Learning Truth from Fiction: Jack London’s “The Iron Heel” (Ch. 5 – The Philomaths)

the-iron-heel

Jack London’s little-known dystopian novel, published in 1908, has an explicitly socialist message. I highly recommend it. It’s a great introduction to socialism. In the following excerpt, the protagonist, Ernest, who is a socialist activist, debates capitalist elites and issues a challenge. – PC

Excerpt from Ch. 5 – The Philomaths

“This is intolerable!” Colonel Van Gilbert cried out. “This is insult!”

“That you should not answer is intolerable,” Ernest replied gravely. “No man can be intellectually insulted. Insult, in its very nature, is emotional. Recover yourself. Give me an intellectual answer to my intellectual charge that the capitalist class has mismanaged society.”

Colonel Van Gilbert remained silent, a sullen, superior expression on his face, such as will appear on the face of a man who will not bandy words with a ruffian.

“Do not be downcast,” Ernest said. “Take consolation in the fact that no member of your class has ever yet answered that charge.” He turned to the other men who were anxious to speak. “And now it”s your chance. Fire away, and do not forget that I here challenge you to give the answer that Colonel Van Gilbert has failed to give.”

It would be impossible for me to write all that was said in the discussion. I never realized before how many words could be spoken in three short hours. At any rate, it was glorious. The more his opponents grew excited, the more Ernest deliberately excited them. He had an encyclopaedic command of the field of knowledge, and by a word or a phrase, by delicate rapier thrusts, he punctured them, He named the points of their illogic. This was a false syllogism, that conclusion had no connection with the premise, while that next premise was an impostor because it had cunningly hidden in it the conclusion that was being attempted to be proved. This was an error, that was an assumption, and the next was an assertion contrary to ascertained truth as printed in all the text-books.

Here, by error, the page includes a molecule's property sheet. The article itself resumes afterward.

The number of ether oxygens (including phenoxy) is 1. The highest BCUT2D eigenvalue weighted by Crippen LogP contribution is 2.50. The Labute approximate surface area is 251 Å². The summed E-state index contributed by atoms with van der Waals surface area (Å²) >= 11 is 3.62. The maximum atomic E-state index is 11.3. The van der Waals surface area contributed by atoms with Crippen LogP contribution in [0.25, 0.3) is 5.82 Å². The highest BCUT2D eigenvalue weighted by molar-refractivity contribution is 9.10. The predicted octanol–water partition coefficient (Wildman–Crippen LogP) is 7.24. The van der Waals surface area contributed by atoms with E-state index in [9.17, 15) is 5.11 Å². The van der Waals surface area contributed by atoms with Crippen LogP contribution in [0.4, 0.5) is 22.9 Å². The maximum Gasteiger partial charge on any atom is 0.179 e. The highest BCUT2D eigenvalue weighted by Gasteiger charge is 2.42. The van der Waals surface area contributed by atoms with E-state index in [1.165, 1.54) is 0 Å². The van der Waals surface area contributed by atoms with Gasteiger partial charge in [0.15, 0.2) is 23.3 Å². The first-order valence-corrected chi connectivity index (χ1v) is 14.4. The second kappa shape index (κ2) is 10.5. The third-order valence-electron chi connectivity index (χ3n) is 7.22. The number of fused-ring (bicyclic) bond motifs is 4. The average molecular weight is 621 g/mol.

And so it went. Sometimes he exchanged the rapier for the club and went smashing amongst their thoughts right and left. And always he demanded facts and refused to discuss theories. And his facts made for them a Waterloo. When they attacked the working class, he always retorted, “The pot calling the kettle black; that is no answer to the charge that your own face is dirty.” And to one and all he said: “Why have you not answered the charge that your class has mismanaged? You have talked about other things and things concerning other things, but you have not answered. Is it because you have no answer?”

It was at the end of the discussion that Mr. Wickson spoke. He was the only one that was cool, and Ernest treated him with a respect he had not accorded the others.

“No answer is necessary,” Mr. Wickson said with slow deliberation. “I have followed the whole discussion with amazement and disgust. I am disgusted with you gentlemen, members of my class. You have behaved like foolish little schoolboys, what with intruding ethics and the thunder of the common politician into such a discussion. You have been outgeneralled and outclassed. You have been very wordy, and all you have done is buzz. You have buzzed like gnats about a bear. Gentlemen, there stands the bear” (he pointed at Ernest), “and your buzzing has only tickled his ears.

“Believe me, the situation is serious. That bear reached out his paws tonight to crush us. He has said there are a million and a half of revolutionists in the United States. That is a fact. He has said that it is their intention to take away from us our governments, our palaces, and all our purpled ease. That, also, is a fact. A change, a great change, is coming in society; but, haply, it may not be the change the bear anticipates. The bear has said that he will crush us. What if we crush the bear?”